Educating People About Narcissistic Abuse: A Conversation With Randi Fine
Domestic violence and abuse create a complex emotional and psychological syndrome in victims that makes their reality very difficult to accept. Victims believe that if they do and say all the right things, the person who loved and treated them well at the beginning of the relationship will return. When their abusers apologize and promise to be different, their hope that everything will change is reinforced.
Fear is a major factor that keeps victims stuck in abusive relationships. They may fear for their life or the lives of those they care about. They may fear having to survive on their own; where they will live or what they’ll do for money. They may fear losing their children or putting them through the trauma of divorce.
Victims often remain in abusive relationships out of shame. They don’t want anyone to know about the embarrassing situation they’re in. Those who observe particular religions or certain cultures that prohibit divorce may feel compelled to stay and preserve the sanctity of marriage. In some cases, victims grew up surrounded by violence in the home and the abusive relationship seems normal to them.
Domestic violence and abuse affect more than just the victims. Children who witness abuse are victims too; the abuse predisposes them to emotional and social problems throughout their lives. Adult victims, so wrapped up in their own survival, may fail to perceive the risk to others in the home. People are more inclined to seek assistance once they learn that other people they care about are also experiencing difficulties. Speak up if you notice that a family member, especially a child, is being negatively affected.
What occurs behind closed doors is not always known to the public. What we do know is what our observations tell us. Following is a list of domestic abuse and violence warning signs to be aware of:
Disconnected from or unable to engage in social activities with others
Never without a companion
Suffers from a lack of financial stability
Suffers “accidental” injuries on a regular basis
oddly or inappropriately dressed; always with sunglasses on
Frequently absent from work or school
frequently evades opportunities to interact socially.
Obviously worries about being in a relationship
Constantly worried about pleasing the partner, never voices an opinion around the partner, and/or is always agreeing with whatever the partner says and does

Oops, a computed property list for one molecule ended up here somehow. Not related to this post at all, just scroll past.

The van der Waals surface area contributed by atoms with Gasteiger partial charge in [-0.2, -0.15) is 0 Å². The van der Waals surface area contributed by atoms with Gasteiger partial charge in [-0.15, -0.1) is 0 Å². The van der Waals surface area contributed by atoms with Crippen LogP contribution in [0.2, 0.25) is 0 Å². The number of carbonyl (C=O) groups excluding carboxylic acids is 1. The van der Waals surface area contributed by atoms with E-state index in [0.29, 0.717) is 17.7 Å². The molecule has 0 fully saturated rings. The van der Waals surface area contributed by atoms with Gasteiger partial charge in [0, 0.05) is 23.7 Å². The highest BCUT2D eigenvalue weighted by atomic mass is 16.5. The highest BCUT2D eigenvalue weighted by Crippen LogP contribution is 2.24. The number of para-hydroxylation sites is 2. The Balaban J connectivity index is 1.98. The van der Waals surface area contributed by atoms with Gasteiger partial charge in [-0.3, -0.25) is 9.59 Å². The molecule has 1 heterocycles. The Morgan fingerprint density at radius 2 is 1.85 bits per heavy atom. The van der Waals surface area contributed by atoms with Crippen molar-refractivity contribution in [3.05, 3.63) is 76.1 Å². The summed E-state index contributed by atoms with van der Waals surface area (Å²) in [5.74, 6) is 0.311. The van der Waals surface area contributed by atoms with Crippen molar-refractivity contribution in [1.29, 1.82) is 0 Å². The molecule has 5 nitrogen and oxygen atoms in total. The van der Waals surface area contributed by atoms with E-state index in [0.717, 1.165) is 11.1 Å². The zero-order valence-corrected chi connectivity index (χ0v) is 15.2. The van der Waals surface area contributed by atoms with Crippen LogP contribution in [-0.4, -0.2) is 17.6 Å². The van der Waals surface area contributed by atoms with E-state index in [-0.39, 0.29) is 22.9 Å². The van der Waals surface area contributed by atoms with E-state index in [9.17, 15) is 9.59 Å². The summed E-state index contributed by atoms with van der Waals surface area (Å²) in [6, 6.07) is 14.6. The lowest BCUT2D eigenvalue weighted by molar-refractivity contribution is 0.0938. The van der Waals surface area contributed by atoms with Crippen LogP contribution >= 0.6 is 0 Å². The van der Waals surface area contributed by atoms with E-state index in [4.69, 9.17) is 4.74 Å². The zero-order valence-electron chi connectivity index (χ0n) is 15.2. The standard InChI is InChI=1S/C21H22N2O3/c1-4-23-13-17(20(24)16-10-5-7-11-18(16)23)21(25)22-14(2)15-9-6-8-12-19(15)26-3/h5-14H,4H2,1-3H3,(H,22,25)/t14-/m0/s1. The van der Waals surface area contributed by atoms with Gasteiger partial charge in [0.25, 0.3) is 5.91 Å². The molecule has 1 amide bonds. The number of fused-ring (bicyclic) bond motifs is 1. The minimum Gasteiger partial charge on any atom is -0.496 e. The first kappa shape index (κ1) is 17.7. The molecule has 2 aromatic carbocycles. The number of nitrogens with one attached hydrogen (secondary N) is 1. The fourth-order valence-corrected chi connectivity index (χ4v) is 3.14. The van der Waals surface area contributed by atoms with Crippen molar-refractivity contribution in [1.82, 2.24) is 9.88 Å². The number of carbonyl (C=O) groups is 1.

Refers to the partner’s hotheadedness, possessiveness, or jealousy
Partner constantly checking in and/or demanding frequent reporting in
Do not wait for the victim to ask for help if you believe that they are a victim of domestic violence or abuse; instead, take action. You may feel as though it is none of your concern, yet your engagement may be the difference between the person’s life and death.
Victims may not want to speak about the abuse or may be in denial about the danger they’re in. They may be remaining in the relationship as a survival tactic. Ask if something is wrong. Let them know that you are concerned about their safety. Give specific examples of what you’ve seen that warrants worry. Tell them that you want to assist them with whatever they’re going through and are there any time they want to chat. Assure them that they can trust you.
Victims of abuse should be encouraged and supported as they go through this. Don’t give advice, judge, pressure, or blame them. Convince them that they are not to blame for their predicament. Be a good listener and affirm their sentiments. Tell them how much you appreciate them and how much they are worth loving and taking care of.
Offer to make calls to social service agencies, attorneys, and safe houses. Provide them with shelter, financial aid, or child care services. Provide transportation so they can get out and get help.
Before the 1970s, until a women’s movement focused a light on the domestic abuse problem and raised public knowledge about it, there was a dearth of understanding and very little aid for victims. Today there are many domestic violence programs in most communities around the country that provide support for women and help them stay safe. These organizations include victim support experts who will assist women in navigating the process, plead their case for them, and help them build a survival strategy, whether or not they want to continue in the relationship.
Since male domestic violence/abuse victims don’t have the same support systems or the abundance of available help that women do, their cases go largely unreported. Many males are ashamed to disclose that they have been attacked by a woman, and unless their injuries are substantial will prefer to simply put up with it. Because society sees men as the aggressor, many men won’t fight back out of fear of being accused as the perpetrator of violence.
In general, law enforcement tends to disregard or diminish the significance of men’s allegations. The legal system frequently sided with women when these instances get to court. Many men report being treated the same way by domestic abuse hotlines. Fortunately, there is an organization called SAFE, “Stop Abuse for Everyone,” that promotes services for all victims and accountability for all perpetrators. Men may also discover the particular aid they need at HelpGuide.Org
Reporting your abuse to the court system may irritate your abuser and put you at greater risk. Discuss your alternatives, like getting a restraining order, with a victim assistance specialist first. Whether or whether you want to report your domestic abuse occurrences it’s a very good idea to preserve any evidence by preserving emails and texts, recordings, and telephone messages. Take images of proof of injuries. To the extent feasible, collect statements from witnesses. You’ll need this documentation if there are any criminal procedures brought by you or against you, or if there is a divorce or child custody hearing.